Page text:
Wednesday, May 13, 2009

Zhou Yongjun and The Internationale

For those of you who may not remember (or weren't born yet) back in 1989 a group of Chinese activists, comprised almost entirely of students, challenged the government to make pro-democratic reforms. It was on television and everything. They famously assembled in Tiananmen Square, with media people from around the world, and basically demanded concessions, or at least a public dialogue. What about? Basically, democratic reform to keep in step with numerous and far-reaching market reforms.

No need to ask what happened, at least in political terms for China. They crushed the 150,000 or so protesters with the military, killing about 2,500 people. It was, up until then, the saddest day in my life. I was young and felt a strong kinship with these men and women. It's still there now, that feeling, but it's more about being comrades. The cruel, draconian Chinese reaction was shocking to me then, and made me very angry. And as I said, deep sadness followed. Today, looking back, it touches me as I recall the feeling of optimism among radicals here for their comrades overseas. But I should have known.

My father knew. As students stuck flowers into the gun barrels of Chinese soldiers and Dan Rather was effusive over the "televised revolution," my father simply said that it would be over soon. "Trust me," he said, "they're not going to let this happen." I was optimistic and thought great things were about to happen. He was right, of course.

They most certainly did not let "it" happen.

These days, democracy isn't doing well in most of the world, particularly in China. But capitalism, despite the recent banking crisis, is doing fine. Free-Trade Zones all over China look like progress to Americans, because of the mythology connecting capitalism with democracy. Over the years I've found that most people think the protests were about opening up the country to capitalism. They were not. Hell, the students were singing The Internationale, a song of profound meaning and emotional currency with socialists, social democrats, communists and leftist radicals in general. Here's a taste:

Arise, wretched of the earth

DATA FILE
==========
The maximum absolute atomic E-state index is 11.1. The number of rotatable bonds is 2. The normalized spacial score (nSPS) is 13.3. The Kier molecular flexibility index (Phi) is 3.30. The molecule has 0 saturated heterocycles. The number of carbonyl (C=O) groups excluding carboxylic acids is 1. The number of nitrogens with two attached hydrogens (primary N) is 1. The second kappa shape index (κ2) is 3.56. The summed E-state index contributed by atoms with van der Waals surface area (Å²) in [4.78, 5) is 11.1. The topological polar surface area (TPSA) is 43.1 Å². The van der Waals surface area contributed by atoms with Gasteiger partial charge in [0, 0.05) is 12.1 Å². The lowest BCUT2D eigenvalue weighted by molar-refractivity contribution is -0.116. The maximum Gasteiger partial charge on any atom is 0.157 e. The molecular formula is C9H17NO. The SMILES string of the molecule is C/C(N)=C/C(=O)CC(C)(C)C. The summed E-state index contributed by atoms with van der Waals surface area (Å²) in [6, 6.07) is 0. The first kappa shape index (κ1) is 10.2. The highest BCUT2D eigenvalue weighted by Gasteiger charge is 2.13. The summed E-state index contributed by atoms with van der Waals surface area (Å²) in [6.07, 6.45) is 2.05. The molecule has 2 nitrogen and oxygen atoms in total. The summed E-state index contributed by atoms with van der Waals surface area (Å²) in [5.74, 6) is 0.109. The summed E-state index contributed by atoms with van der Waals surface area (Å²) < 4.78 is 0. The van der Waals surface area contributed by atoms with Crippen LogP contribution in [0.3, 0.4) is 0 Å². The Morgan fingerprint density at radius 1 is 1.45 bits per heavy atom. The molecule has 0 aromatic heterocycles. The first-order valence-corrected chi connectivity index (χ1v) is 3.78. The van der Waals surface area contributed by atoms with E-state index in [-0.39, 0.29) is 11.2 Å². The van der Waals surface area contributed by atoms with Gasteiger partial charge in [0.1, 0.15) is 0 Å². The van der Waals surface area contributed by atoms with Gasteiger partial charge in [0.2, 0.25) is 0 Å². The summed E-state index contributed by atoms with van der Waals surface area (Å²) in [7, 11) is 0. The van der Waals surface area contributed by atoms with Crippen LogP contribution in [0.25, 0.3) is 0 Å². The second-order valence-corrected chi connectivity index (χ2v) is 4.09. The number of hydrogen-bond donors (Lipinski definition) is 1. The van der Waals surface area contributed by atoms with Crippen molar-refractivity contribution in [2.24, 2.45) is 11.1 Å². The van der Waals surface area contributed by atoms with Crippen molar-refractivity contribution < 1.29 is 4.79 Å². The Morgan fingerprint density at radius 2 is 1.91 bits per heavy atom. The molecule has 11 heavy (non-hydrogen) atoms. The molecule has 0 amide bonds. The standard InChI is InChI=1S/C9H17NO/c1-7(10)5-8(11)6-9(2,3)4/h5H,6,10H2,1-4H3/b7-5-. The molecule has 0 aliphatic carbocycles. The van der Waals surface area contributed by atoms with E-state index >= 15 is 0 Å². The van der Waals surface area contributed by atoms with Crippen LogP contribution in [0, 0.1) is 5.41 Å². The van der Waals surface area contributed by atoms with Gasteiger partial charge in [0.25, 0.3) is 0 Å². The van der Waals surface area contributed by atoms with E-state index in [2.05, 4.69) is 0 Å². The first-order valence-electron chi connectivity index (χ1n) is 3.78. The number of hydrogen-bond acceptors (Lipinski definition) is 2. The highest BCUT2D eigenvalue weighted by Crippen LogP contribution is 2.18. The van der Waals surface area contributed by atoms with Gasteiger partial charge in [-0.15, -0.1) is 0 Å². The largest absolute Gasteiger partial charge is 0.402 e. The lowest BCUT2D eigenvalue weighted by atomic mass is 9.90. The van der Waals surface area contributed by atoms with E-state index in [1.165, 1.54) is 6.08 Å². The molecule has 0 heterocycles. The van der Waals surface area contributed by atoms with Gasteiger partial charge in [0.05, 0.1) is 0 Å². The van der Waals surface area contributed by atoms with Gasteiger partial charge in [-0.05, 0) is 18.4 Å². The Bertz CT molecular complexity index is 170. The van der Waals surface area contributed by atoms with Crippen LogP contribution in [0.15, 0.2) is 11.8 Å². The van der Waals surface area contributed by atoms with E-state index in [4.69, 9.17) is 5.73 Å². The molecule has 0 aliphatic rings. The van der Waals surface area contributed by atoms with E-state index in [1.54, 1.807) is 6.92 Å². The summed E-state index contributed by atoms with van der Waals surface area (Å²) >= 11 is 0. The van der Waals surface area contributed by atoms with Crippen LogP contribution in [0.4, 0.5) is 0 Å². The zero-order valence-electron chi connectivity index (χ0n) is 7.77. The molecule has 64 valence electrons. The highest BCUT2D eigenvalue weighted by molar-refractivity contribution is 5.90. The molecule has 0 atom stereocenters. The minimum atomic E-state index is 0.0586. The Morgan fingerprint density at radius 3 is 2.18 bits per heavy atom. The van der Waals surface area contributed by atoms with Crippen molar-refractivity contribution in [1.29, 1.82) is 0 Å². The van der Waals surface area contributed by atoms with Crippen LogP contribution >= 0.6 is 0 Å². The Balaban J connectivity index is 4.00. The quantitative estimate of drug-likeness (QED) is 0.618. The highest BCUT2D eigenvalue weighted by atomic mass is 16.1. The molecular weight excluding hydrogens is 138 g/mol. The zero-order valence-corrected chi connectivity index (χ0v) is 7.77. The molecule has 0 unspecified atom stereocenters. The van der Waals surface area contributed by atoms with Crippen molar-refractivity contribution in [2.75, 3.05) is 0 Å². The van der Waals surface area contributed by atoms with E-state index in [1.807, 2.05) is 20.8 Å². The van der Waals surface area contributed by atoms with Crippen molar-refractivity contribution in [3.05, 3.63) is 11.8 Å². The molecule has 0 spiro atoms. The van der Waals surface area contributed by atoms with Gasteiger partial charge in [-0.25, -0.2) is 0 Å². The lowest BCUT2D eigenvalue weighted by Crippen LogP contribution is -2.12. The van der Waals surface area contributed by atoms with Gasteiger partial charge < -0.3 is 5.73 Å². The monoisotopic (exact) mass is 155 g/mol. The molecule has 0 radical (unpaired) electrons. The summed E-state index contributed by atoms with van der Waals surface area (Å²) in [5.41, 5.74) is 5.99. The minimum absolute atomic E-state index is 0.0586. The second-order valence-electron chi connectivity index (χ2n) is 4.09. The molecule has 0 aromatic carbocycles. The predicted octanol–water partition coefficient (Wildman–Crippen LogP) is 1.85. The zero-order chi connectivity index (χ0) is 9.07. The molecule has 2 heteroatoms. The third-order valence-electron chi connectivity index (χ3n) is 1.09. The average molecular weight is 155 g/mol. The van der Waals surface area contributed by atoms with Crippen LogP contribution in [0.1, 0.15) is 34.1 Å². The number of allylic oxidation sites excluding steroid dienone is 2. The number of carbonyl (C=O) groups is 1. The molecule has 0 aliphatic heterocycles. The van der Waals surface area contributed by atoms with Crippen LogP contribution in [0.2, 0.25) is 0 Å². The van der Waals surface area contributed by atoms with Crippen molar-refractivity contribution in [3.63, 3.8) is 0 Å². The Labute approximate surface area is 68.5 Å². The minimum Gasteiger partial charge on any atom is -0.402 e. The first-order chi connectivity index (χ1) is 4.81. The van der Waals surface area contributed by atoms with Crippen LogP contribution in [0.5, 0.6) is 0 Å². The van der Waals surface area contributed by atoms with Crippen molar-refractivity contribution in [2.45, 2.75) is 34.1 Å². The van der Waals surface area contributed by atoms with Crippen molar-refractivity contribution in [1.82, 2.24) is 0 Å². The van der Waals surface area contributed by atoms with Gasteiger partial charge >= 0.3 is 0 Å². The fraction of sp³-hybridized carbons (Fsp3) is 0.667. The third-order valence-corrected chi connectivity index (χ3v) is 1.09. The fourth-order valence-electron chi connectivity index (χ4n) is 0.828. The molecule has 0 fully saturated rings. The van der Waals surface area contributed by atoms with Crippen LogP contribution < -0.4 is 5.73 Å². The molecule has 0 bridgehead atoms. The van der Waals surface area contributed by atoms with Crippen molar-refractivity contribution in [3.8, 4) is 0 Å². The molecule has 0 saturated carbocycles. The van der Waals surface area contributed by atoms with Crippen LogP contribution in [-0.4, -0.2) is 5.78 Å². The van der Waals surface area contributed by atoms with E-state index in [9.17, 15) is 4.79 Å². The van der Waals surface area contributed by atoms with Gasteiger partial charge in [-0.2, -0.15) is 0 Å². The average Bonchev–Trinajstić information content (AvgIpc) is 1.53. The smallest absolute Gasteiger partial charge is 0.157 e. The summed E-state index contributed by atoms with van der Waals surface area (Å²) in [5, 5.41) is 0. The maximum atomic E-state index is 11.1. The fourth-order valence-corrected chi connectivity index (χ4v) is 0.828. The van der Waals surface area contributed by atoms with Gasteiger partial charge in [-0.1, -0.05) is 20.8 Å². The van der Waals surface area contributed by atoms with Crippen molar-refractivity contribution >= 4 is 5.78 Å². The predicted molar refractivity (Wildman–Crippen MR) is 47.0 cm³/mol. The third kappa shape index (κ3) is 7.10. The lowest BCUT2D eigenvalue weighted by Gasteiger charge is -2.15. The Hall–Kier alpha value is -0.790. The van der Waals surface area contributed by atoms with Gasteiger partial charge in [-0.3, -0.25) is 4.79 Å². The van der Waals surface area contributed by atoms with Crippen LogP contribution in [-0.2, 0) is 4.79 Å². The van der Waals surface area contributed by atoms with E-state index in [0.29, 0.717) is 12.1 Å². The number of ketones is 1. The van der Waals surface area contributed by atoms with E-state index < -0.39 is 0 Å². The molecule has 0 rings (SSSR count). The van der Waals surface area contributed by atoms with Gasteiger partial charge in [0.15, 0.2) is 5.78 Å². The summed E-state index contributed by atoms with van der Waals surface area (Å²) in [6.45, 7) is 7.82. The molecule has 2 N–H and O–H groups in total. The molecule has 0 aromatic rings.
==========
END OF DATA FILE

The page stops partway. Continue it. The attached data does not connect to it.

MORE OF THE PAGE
Arise, convicts of hunger
Reason thunders in its volcano
This is the eruption of the end
Of the past let us wipe the slate clean
Masses, slaves, arise, arise
The world is about to change its foundation
We are nothing, let us be all
|: This is the final struggle
Let us group together, and tomorrow
The Internationale
Will be the human race :|

There are no supreme saviours
Neither God, nor Caesar, nor tribune.
Producers, let us save ourselves
Decree the common welfare
That the thief might bare his throat,
That the spirit be pulled from its prison
Let us fan the forge ourselves
Strike the iron while it is hot
|: This is the final struggle
Let us group together, and tomorrow
The Internationale
Will be the human race :|

We'd sing the same thing when marching with Jobs with Justice or during our conventions. The tyranny of an undemocratic state is as bad as the tyranny of a corporation without worker control, or at least a strong, politicized union.

I mention all this about that time and place (Tiananmen Square, 1989) because I read this morning that Zhou Yongjun, now a US citizen, was arrested at an airport in China on a vague charge of "political crimes" and/or "fraud." He was returning to China to visit his father, who is ill.

It's easy to admire such a man. Returning to China despite the ongoing danger he faces. The article reads:

At first he was accused of spying and political crimes, but now they have switched to this financial fraud accusation," Zhou's partner, Zhang Yuewei, told Reuters from the couple's home in California, adding that the charge was unfounded.

"He's been under secret detention for a long time, since he tried to enter China last year. He wanted to see his father, who is old and sick, but I didn't want him to go."

Zhou, a leader of the Beijing Students' Autonomous Union, was jailed for two years following the suppression of the movement. He left for the US in 1993 but was sent to a labour camp after returning to see his family in 1998. He returned to the US in 2002.

As I finished the article, on The Guardian Online, I found myself being hopeful. That thoughtful, progressive, compassionate people can be strong, too. Very strong. Far more so than those who choose violence. Isn't that corny?

1 comment:

Anonymous said...

good stuff as always, Dar. -Sandra